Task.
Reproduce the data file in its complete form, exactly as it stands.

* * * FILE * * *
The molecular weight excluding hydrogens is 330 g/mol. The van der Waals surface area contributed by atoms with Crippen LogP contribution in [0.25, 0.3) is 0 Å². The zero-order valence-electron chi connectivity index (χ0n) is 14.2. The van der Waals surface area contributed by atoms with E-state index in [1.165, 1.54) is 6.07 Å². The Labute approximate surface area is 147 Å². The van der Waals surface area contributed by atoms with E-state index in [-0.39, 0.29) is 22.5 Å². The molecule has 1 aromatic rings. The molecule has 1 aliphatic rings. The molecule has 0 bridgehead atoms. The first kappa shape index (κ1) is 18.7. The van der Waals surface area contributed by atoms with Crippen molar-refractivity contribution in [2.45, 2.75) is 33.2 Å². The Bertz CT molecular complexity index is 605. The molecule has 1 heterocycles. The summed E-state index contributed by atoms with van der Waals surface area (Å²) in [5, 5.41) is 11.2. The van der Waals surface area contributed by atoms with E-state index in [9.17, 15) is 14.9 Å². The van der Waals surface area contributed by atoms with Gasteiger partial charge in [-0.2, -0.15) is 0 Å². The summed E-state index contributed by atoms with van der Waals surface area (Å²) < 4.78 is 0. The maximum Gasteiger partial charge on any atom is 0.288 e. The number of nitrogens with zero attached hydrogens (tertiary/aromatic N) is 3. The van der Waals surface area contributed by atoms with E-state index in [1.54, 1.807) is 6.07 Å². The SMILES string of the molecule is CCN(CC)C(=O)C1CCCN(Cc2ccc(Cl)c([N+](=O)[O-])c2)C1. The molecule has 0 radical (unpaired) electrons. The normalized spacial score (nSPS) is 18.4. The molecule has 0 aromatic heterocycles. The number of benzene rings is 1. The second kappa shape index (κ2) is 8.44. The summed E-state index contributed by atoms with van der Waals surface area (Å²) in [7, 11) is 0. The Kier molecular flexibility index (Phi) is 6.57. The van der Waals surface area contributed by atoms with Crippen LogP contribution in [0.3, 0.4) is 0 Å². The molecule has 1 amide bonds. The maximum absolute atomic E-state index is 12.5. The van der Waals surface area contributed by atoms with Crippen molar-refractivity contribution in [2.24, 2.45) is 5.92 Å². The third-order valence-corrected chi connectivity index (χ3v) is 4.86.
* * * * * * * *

The molecular weight excluding hydrogens is 330 g/mol. The van der Waals surface area contributed by atoms with Crippen LogP contribution in [0.25, 0.3) is 0 Å². The zero-order valence-electron chi connectivity index (χ0n) is 14.2. The van der Waals surface area contributed by atoms with E-state index in [1.165, 1.54) is 6.07 Å². The Labute approximate surface area is 147 Å². The van der Waals surface area contributed by atoms with E-state index in [-0.39, 0.29) is 22.5 Å². The molecule has 1 aromatic rings. The molecule has 1 aliphatic rings. The molecule has 0 bridgehead atoms. The first kappa shape index (κ1) is 18.7. The van der Waals surface area contributed by atoms with Crippen molar-refractivity contribution in [2.45, 2.75) is 33.2 Å². The Bertz CT molecular complexity index is 605. The molecule has 1 heterocycles. The summed E-state index contributed by atoms with van der Waals surface area (Å²) in [5, 5.41) is 11.2. The van der Waals surface area contributed by atoms with E-state index in [9.17, 15) is 14.9 Å². The van der Waals surface area contributed by atoms with Gasteiger partial charge in [-0.2, -0.15) is 0 Å². The summed E-state index contributed by atoms with van der Waals surface area (Å²) < 4.78 is 0. The maximum Gasteiger partial charge on any atom is 0.288 e. The number of nitrogens with zero attached hydrogens (tertiary/aromatic N) is 3. The van der Waals surface area contributed by atoms with E-state index in [1.54, 1.807) is 6.07 Å². The SMILES string of the molecule is CCN(CC)C(=O)C1CCCN(Cc2ccc(Cl)c([N+](=O)[O-])c2)C1. The molecule has 0 radical (unpaired) electrons. The normalized spacial score (nSPS) is 18.4. The molecule has 0 aromatic heterocycles. The number of benzene rings is 1. The second kappa shape index (κ2) is 8.44. The summed E-state index contributed by atoms with van der Waals surface area (Å²) in [7, 11) is 0. The Kier molecular flexibility index (Phi) is 6.57. The van der Waals surface area contributed by atoms with Crippen LogP contribution in [0.3, 0.4) is 0 Å². The molecule has 1 amide bonds. The maximum absolute atomic E-state index is 12.5. The van der Waals surface area contributed by atoms with Crippen molar-refractivity contribution in [2.24, 2.45) is 5.92 Å². The third-order valence-corrected chi connectivity index (χ3v) is 4.86.